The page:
Prices go up about 2 - 3 x over public holidays, even if you're booking in advance. From Singapore, places such as Cambodia, Vietnam, Thailand, Indonesia and the Philippines are insanely expensive and extremely crowded over long holidays, so we sometimes decide on locations that aren't as well known or as popular. This is how we booked our tickets to visit Jaipur, India for the first time over a public holiday long weekend. I didn't plan on visiting India on such a short trip but it was a great idea that got me excited.

Love to plan, yes, never planned to bring a chair to the beach before.

Love to plan, yes, never planned to bring a chair to the beach before.

3. Don't squeeze all your leave dates into long hauls

Most people have a minimum of 14 days annual leave a year, or more commonly 21 days. The most I'd ever heard was someone who worked a corporate bank job in Dubai having 32 days of leave. If you plan smartly, you can fit all sorts of travel into however many days of leave you have. When I had 14 days of leave, I used 10 days for a long trip around Europe, and used the remaining 4 days across 4 months without public holidays for long weekend trips. Or in the months with public holidays that fell on a weekday I used an additional leave day to extend it even longer. Sometimes, to fill those gaps without using a leave day, you can ask for a "work from home" with your superior. I only ever recommend that option if you have a job that can be fairly mobile, allowing you to either work on deliverables remotely or follow up with clients over emails or Skype. You also have to be someone who's very responsible and have a good track record of delivering.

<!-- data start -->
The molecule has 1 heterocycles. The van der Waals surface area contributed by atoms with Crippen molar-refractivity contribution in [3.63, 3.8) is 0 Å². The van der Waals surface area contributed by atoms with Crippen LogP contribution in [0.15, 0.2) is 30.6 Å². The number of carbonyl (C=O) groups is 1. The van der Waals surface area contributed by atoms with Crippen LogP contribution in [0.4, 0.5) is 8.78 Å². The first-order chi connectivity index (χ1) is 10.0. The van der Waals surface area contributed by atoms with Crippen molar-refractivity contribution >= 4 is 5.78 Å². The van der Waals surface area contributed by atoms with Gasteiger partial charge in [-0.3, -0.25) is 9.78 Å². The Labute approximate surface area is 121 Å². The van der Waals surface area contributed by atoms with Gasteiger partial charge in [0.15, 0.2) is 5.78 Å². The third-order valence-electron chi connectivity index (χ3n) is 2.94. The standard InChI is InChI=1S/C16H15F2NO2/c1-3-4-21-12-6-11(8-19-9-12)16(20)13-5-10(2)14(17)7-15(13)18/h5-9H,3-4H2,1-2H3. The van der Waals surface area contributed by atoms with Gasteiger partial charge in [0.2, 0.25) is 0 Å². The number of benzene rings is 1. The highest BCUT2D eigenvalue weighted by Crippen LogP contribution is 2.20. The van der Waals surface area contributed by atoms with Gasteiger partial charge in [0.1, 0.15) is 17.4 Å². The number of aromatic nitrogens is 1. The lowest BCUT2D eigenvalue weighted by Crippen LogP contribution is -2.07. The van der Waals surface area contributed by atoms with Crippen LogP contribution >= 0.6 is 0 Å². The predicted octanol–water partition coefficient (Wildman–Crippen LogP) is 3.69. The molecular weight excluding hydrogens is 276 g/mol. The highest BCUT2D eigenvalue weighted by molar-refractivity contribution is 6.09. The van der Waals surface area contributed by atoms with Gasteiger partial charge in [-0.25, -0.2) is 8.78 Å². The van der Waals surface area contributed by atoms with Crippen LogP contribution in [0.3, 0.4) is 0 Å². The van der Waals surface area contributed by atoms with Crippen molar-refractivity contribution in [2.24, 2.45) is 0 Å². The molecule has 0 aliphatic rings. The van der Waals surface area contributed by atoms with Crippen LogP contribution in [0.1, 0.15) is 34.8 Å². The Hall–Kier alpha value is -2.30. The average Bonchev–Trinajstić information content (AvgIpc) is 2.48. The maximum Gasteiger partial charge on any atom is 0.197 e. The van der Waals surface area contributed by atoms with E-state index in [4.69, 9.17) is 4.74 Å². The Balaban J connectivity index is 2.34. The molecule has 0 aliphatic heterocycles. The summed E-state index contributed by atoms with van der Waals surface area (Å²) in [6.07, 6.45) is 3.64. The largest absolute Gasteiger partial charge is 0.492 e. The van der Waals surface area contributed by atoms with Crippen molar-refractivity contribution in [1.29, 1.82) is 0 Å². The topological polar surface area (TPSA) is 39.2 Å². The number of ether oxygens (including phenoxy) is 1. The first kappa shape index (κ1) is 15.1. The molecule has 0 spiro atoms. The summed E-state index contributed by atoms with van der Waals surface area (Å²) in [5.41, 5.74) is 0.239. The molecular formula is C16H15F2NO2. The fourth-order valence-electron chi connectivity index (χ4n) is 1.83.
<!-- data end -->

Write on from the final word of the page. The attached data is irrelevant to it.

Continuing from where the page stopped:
4. Look for neighbouring countries to visit on long hauls

We never stay in one country for the full duration of our trip. Since we don't have the luxury of travelling non-stop for years, our goal for the next few years is to visit as many new places as possible rather than stay in one country for the whole duration. On our last trip to the UK we hopped around Paris, London, Wales, Dublin, Edinburgh, Glasgow, and Lisbon. The last 5 destinations were new for us. Places like Paris and London are familiar haunts as we've visited at least 3-4 times over the last few years. If you're from the other side of the world flying to Asia, this is also the best way to explore many countries as travel within Asia is incredibly affordable and easy. 

5. Use Pinterest to bookmark information on future destinations

Nowadays with all the content that's flooding Pinterest there's a good chance you can find almost anything there dropped by thousands of food and travel bloggers. I used to plan about 1-2 months before I travelled, where I'd suffer from information overload or feel panicked from the need to cram just about everything I'd ever heard of this place into my itinerary. Since I was on Pinterest quite a bit I started shuffling my pins into cities instead of chucking all randomly into one travel board. My board on Finland, for example, contains everything related to attractions, places to stay, and what to eat, a handy collection to refer to for my trip this year. Using pins as part of planning my next destination is also what keeps me motivated while on the train to work.